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Why Go to Court If You Don’t Have To? Mediation Is a Great Alternative

Many civil cases can be settled outside the court through mediation. Besides finding a quicker resolution, mediation could also save you a lot of money.

Whether it’s a dispute with your landlord, a business deal gone awry, going through a divorce or, perhaps, engaging in a custody battle, don’t automatically assume that the only way to get your case resolved is to go to court. Quite to the contrary, many civil cases are much more easily handled through the mediation process.

Mediation is an informal, voluntary and confidential process where a neutral person, the mediator, acts to encourage and facilitate resolution of a case without prescribing what that resolution should be. In contrast to a judge who decides how the dispute will be resolved, the mediator helps both parties reach their own mutually acceptable or voluntary agreement.

It’s become, at least in my experience, the policy and practice of many courts, prior to getting into discovery and actual legal hearings, to suggest mediation to the parties as a way to settle the case.  I’ve found that in a high percentage of cases – perhaps 95% of the time - mediation really works effectively.

For instance, right now I’m working on a multiple party case where we have 12 attorneys involved. Mediation gets everybody to sit down in the same area to sit down in a little less adversarial atmosphere, talk about the facts and have a third party, the mediator, to point out when one side has miscalculated its position. The mediator will let them know that their argument probably won’t be a winner in court and help them reach a resolution without having to go to court.

Mediators are often retired judges who have seen just about every type of case that comes through the court system. There are private bar attorneys who also handle mediation. They usually focus on the types of cases they’ve practiced in before and their high expertise is very valuable in helping bring the two sides together for resolution. They know what they’re doing and have an unbiased look at the facts being examined.

The advantages of mediation are many and include:

  • Time – Invariably, it takes less time to mediate a dispute than it does to try a case. And, as we all know, time is money. With the high cost of legal fees, mediation is much easier on the pocketbook.
  • Confidentiality – All communications in mediation are confidential and neither the mediator’s work product nor any statements made in a mediation hearing can be later disclosed.
  • Control – The mediation process gives all parties the chance to resolve their own dispute rather than leave it up to a judge.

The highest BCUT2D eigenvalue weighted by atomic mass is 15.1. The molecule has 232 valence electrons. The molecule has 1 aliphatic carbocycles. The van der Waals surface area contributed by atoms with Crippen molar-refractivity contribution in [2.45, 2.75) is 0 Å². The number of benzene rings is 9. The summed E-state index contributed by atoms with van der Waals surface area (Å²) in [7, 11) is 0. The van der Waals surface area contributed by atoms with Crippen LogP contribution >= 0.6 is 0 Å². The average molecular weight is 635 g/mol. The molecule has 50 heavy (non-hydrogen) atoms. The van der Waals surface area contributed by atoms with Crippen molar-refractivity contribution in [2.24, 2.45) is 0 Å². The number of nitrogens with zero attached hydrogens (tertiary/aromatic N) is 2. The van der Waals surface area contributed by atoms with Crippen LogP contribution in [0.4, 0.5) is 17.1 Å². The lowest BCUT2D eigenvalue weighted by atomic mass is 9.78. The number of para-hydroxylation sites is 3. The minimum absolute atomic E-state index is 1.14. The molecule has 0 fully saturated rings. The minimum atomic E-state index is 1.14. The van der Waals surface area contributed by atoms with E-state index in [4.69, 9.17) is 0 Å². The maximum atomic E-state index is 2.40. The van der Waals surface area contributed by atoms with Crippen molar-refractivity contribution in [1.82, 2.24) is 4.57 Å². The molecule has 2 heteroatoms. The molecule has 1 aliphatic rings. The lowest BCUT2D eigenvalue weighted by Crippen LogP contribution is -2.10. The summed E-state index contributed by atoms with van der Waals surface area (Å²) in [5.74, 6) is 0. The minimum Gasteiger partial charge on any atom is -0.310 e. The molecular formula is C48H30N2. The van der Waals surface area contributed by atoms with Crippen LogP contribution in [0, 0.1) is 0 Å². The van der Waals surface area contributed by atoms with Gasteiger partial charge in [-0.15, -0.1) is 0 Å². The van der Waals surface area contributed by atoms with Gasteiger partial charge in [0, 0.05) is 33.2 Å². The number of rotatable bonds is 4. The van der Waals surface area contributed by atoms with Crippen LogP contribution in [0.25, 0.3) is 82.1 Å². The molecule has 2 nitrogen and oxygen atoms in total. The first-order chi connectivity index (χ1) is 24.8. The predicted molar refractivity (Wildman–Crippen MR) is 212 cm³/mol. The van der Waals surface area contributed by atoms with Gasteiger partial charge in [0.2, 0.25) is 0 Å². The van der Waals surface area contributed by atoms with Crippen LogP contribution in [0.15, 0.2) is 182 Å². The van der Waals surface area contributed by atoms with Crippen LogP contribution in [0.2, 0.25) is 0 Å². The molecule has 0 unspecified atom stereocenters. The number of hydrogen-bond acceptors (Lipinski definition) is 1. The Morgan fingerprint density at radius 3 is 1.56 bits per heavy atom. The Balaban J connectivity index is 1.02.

• Satisfaction – Numerous studies have shown that the mediation process usually results in a high degree of satisfaction for those involved.
  • Durability – Studies have also shown that people are more likely to accept and abide by their own decisions rather than decisions imposed on them by others
  • Binding Effect – Once the judge approves and signs the mediation agreement, it may become a judgment or court order with the same legal effect as if the judge decided the case
  • Final Effect – Unlike court-ordered judgments, these agreements can’t be appealed.

 

Finding a mediator is a relatively simple process, too. Many judges will have a default mediator that he or she will recommend. The court systems also have a list of people who handle mediation including former judges and private bar attorneys. 

To find a mediator, contact your local municipality to see their list of recommended mediators.  It may save you unnecessary courtroom headaches and a nice sum of money as well.

About Attorney Mark Powers
Attorney Mark Powers is a partner at the criminal defense law firm of Huppertz & Powers, S.C. in Waukesha. Previously, Powers served as an Assistant District Attorney with the Waukesha County District Attorney's office as well as a municipal judge in North Prairie. He currently focuses in the area of criminal defense, and has handled many cases involving operating a motor vehicle while intoxicated, domestic disputes, and drug offenses.

Powers attended Valparaiso University School of Law, where he received his Juris Doctorate. Prior to law school, Mark attended the University of Wisconsin, Lacrosse where he received his bachelor of science in Political Science.

For more information, please call 272.549.5979 or visit www.waukeshacriminalattorneys.com.

This post is contributed by a community member. The views expressed in this blog are those of the author and do not necessarily reflect those of Patch Media Corporation. Everyone is welcome to submit a post to Patch. If you'd like to post a blog, go here to get started.

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